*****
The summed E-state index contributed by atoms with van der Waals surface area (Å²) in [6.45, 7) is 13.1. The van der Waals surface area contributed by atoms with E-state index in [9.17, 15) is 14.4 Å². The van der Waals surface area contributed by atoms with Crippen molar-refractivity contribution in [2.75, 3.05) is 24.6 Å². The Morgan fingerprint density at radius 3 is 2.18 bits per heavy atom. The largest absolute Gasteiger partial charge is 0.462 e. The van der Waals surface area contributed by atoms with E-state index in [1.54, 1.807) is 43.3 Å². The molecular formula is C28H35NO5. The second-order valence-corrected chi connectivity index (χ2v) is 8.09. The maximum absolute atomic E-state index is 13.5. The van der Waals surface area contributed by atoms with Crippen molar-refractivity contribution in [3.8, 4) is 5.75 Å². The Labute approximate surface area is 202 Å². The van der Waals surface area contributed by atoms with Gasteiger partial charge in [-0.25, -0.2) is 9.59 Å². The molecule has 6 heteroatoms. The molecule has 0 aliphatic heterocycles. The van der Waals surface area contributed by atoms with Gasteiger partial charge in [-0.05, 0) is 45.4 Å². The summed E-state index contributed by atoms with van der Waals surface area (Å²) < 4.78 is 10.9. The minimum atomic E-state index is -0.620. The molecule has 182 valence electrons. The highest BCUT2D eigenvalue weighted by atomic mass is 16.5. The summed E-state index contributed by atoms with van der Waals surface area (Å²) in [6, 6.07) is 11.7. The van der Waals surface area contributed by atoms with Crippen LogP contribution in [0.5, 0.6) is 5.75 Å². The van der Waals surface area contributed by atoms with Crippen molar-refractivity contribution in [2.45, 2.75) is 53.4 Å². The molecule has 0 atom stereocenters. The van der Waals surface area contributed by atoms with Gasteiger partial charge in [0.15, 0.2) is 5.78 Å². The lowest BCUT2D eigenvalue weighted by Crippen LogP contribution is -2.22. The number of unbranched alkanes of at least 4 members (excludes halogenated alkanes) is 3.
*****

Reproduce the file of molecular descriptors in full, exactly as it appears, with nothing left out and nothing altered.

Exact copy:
The summed E-state index contributed by atoms with van der Waals surface area (Å²) in [6.45, 7) is 13.1. The van der Waals surface area contributed by atoms with E-state index in [9.17, 15) is 14.4 Å². The van der Waals surface area contributed by atoms with Crippen molar-refractivity contribution in [2.75, 3.05) is 24.6 Å². The Morgan fingerprint density at radius 3 is 2.18 bits per heavy atom. The largest absolute Gasteiger partial charge is 0.462 e. The van der Waals surface area contributed by atoms with E-state index in [1.54, 1.807) is 43.3 Å². The molecular formula is C28H35NO5. The second-order valence-corrected chi connectivity index (χ2v) is 8.09. The maximum absolute atomic E-state index is 13.5. The van der Waals surface area contributed by atoms with Crippen molar-refractivity contribution in [3.8, 4) is 5.75 Å². The Labute approximate surface area is 202 Å². The van der Waals surface area contributed by atoms with Gasteiger partial charge in [-0.25, -0.2) is 9.59 Å². The molecule has 6 heteroatoms. The molecule has 0 aliphatic heterocycles. The van der Waals surface area contributed by atoms with Gasteiger partial charge in [-0.05, 0) is 45.4 Å². The summed E-state index contributed by atoms with van der Waals surface area (Å²) < 4.78 is 10.9. The minimum atomic E-state index is -0.620. The molecule has 182 valence electrons. The highest BCUT2D eigenvalue weighted by atomic mass is 16.5. The summed E-state index contributed by atoms with van der Waals surface area (Å²) in [6, 6.07) is 11.7. The van der Waals surface area contributed by atoms with Crippen LogP contribution in [0.5, 0.6) is 5.75 Å². The van der Waals surface area contributed by atoms with Crippen molar-refractivity contribution in [2.45, 2.75) is 53.4 Å². The molecule has 0 atom stereocenters. The van der Waals surface area contributed by atoms with Gasteiger partial charge in [0.15, 0.2) is 5.78 Å². The lowest BCUT2D eigenvalue weighted by Crippen LogP contribution is -2.22. The number of unbranched alkanes of at least 4 members (excludes halogenated alkanes) is 3.